School nutrition services provide meals that meet federal nutrition standards for the National School Lunch and Breakfast Programs, accommodate the health and nutrition needs of all students, and help ensure that foods and beverages sold outside of the school meal programs (i.e., competitive foods) meet Smart Snacks in School nutrition standards. School nutrition professionals should meet minimum education requirements and receive annual professional development and training to ensure that they have the knowledge and skills to provide these services. All individuals in the school community support a healthy school nutrition environment by marketing and promoting healthier foods and beverages, encouraging participation in the school meal programs, role-modeling healthy eating behaviors, and ensuring that students have access to free drinking water throughout the school day.

Healthy eating has been linked in studies to improved learning outcomes and helps ensure that students are able to reach their potential.

 
Employee Wellness

Schools are not only places of learning, but they are also worksites. Fostering school employees’ physical and mental health protects school staff, and by doing so, helps to support students’ health and academic success. Healthy school employees—including teachers, administrators, bus drivers, cafeteria and custodial staff, and contractors—are more productive and less likely to be absent. They serve as powerful role models for students and may increase their attention to students’ health. Schools can create work environments that support healthy eating, adopt active lifestyles, be tobacco free, manage stress, and avoid injury and exposure to hazards (e.g., mold, asbestos). A comprehensive school employee wellness approach is a coordinated set of programs, policies, benefits, and environmental supports designed to address multiple risk factors (e.g., lack of physical activity, tobacco use) and health conditions (e.g., diabetes, depression) to meet the health and safety needs of all employees. Partnerships between school districts and their health insurance providers can help offer resources, including personalized health assessments and flu vaccinations. Employee wellness programs and healthy work environments can improve a district’s bottom line by decreasing employee health insurance premiums, reducing employee turnover, and cutting costs of substitutes.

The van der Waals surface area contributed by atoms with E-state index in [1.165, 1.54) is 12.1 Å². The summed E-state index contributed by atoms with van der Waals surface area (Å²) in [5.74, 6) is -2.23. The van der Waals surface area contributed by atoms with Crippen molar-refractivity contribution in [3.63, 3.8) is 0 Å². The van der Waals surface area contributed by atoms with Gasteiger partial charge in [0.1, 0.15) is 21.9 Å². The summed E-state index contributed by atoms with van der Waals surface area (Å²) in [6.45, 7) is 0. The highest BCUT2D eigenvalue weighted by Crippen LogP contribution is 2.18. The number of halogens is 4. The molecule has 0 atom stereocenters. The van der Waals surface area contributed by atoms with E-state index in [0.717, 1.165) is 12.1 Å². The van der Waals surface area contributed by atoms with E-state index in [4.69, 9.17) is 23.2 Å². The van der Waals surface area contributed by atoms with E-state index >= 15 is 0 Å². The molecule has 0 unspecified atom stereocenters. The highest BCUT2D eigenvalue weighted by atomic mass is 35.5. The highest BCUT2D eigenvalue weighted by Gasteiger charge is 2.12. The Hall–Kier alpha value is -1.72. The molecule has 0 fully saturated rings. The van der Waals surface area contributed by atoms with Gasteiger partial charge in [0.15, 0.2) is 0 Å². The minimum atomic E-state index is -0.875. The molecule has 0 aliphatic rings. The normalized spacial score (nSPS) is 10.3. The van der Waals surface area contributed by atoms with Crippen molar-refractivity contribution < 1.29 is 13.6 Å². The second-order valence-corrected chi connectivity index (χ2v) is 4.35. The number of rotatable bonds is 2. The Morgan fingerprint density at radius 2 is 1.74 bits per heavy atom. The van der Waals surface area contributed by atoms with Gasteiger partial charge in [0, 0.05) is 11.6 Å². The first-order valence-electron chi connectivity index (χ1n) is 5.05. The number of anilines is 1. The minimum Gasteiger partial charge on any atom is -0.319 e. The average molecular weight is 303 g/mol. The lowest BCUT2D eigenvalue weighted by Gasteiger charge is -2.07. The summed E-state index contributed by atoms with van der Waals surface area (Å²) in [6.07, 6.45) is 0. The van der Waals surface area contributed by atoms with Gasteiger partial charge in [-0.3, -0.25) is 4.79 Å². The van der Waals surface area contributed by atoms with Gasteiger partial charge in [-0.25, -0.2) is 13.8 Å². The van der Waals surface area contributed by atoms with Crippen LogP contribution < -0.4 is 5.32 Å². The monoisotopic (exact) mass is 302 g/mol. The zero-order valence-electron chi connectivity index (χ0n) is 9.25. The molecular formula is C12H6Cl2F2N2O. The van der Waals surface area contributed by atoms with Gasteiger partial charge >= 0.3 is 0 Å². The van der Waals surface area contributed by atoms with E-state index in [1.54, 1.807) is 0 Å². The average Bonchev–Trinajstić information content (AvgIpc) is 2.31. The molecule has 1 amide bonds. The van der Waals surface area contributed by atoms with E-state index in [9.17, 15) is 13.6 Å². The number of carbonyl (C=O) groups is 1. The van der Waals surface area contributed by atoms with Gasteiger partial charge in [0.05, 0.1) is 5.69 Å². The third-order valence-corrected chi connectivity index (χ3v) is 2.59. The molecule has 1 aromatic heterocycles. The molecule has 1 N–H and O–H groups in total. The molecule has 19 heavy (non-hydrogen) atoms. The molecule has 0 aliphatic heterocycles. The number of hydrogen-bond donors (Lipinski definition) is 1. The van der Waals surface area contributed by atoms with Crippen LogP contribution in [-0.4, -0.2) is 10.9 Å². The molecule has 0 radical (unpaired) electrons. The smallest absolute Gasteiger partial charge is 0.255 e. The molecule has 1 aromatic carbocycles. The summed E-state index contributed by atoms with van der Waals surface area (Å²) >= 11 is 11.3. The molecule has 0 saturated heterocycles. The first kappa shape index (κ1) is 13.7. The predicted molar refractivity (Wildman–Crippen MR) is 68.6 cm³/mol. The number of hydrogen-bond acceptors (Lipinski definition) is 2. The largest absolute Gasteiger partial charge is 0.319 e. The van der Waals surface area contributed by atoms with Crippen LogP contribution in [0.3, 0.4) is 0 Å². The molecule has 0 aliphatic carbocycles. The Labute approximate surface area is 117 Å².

School Wellness Guide: A Guide for Protecting the Assets of Our Nation's Schools is a comprehensive guide that provides information, practical tools and resources for school employee wellness programs.

 

Social and Emotional School Climate

Social and Emotional School Climate refers to the psychosocial aspects of students’ educational experience that influence their social and emotional development. The social and emotional climate of a school can impact student engagement in school activities; relationships with other students, staff, family, and community; and academic performance. A positive social and emotional school climate is conducive to effective teaching and learning. Such climates promote health, growth, and development by providing a safe and supportive learning environment.

 

Physical Environment

A healthy and safe school environment includes the physical and aesthetic surroundings and the psychosocial climate and culture of the school. Factors that influence the physical environment include the school building and the area surrounding it, any biological or chemical agents that are detrimental to health, and physical conditions such as temperature, noise, and lighting. The psychosocial environment includes the physical, emotional, and social conditions that affect the well-being of students and staff.

 

Health Services

School health services intervene with actual and potential health problems, including providing first aid, emergency care and assessment and planning for the management of chronic conditions (such as asthma or diabetes). In addition, wellness promotion, preventive services and staff, student and parent education complement the provision of care coordination services. These services are also designed to ensure access and/or referrals to the medical home or private healthcare provider. Health services connect school staff, students, families, community and healthcare providers to promote the health care of students and a healthy and safe school environment. School health services actively collaborate with school and community support services to increase the ability of students and families to adapt to health and social stressors, such as chronic health conditions or social and economic barriers to health, and to be able to manage these stressors and advocate for their own health and learning needs. Qualified professionals such as school nurses, nurse practitioners, dentists, health educators, physicians, physician assistants and allied health personnel provide these services.

By promoting health in all facets, the state of Arkansas hopes to diminish chronic diseases, eliminate drug and alcohol abuse, address mental health issues, inspire a positive self-image, and teach students good healthcare habits as they grow from adolescence to young adulthood. The Arkansas Department of Health, along with its other partners, wish to enable students and the community to become informed about their health and teach them to be proactive in disease prevention.